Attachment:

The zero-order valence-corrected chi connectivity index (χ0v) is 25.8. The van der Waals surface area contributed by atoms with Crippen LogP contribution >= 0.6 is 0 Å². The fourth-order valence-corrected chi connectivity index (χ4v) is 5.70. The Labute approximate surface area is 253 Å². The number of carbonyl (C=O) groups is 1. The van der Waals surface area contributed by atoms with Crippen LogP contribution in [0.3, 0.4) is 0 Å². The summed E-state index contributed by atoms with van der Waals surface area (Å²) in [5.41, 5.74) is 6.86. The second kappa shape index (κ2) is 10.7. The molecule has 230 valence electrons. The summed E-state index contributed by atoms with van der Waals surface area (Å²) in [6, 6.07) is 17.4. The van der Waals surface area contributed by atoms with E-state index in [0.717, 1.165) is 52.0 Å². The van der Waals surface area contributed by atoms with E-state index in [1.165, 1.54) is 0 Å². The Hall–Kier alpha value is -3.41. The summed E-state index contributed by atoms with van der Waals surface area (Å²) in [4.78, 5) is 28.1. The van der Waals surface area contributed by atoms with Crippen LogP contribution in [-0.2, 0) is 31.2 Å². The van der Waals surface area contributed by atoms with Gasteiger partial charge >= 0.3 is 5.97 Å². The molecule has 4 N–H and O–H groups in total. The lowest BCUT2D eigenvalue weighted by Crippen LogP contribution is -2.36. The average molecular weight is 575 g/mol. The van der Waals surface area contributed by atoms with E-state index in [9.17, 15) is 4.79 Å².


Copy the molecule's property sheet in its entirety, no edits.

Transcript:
The zero-order valence-corrected chi connectivity index (χ0v) is 25.8. The van der Waals surface area contributed by atoms with Crippen LogP contribution >= 0.6 is 0 Å². The fourth-order valence-corrected chi connectivity index (χ4v) is 5.70. The Labute approximate surface area is 253 Å². The number of carbonyl (C=O) groups is 1. The van der Waals surface area contributed by atoms with Crippen LogP contribution in [0.3, 0.4) is 0 Å². The summed E-state index contributed by atoms with van der Waals surface area (Å²) in [5.41, 5.74) is 6.86. The second kappa shape index (κ2) is 10.7. The molecule has 230 valence electrons. The summed E-state index contributed by atoms with van der Waals surface area (Å²) in [6, 6.07) is 17.4. The van der Waals surface area contributed by atoms with E-state index in [0.717, 1.165) is 52.0 Å². The van der Waals surface area contributed by atoms with E-state index in [1.165, 1.54) is 0 Å². The Hall–Kier alpha value is -3.41. The summed E-state index contributed by atoms with van der Waals surface area (Å²) in [4.78, 5) is 28.1. The van der Waals surface area contributed by atoms with Crippen LogP contribution in [-0.2, 0) is 31.2 Å². The van der Waals surface area contributed by atoms with Gasteiger partial charge >= 0.3 is 5.97 Å². The molecule has 4 N–H and O–H groups in total. The lowest BCUT2D eigenvalue weighted by Crippen LogP contribution is -2.36. The average molecular weight is 575 g/mol. The van der Waals surface area contributed by atoms with E-state index in [9.17, 15) is 4.79 Å².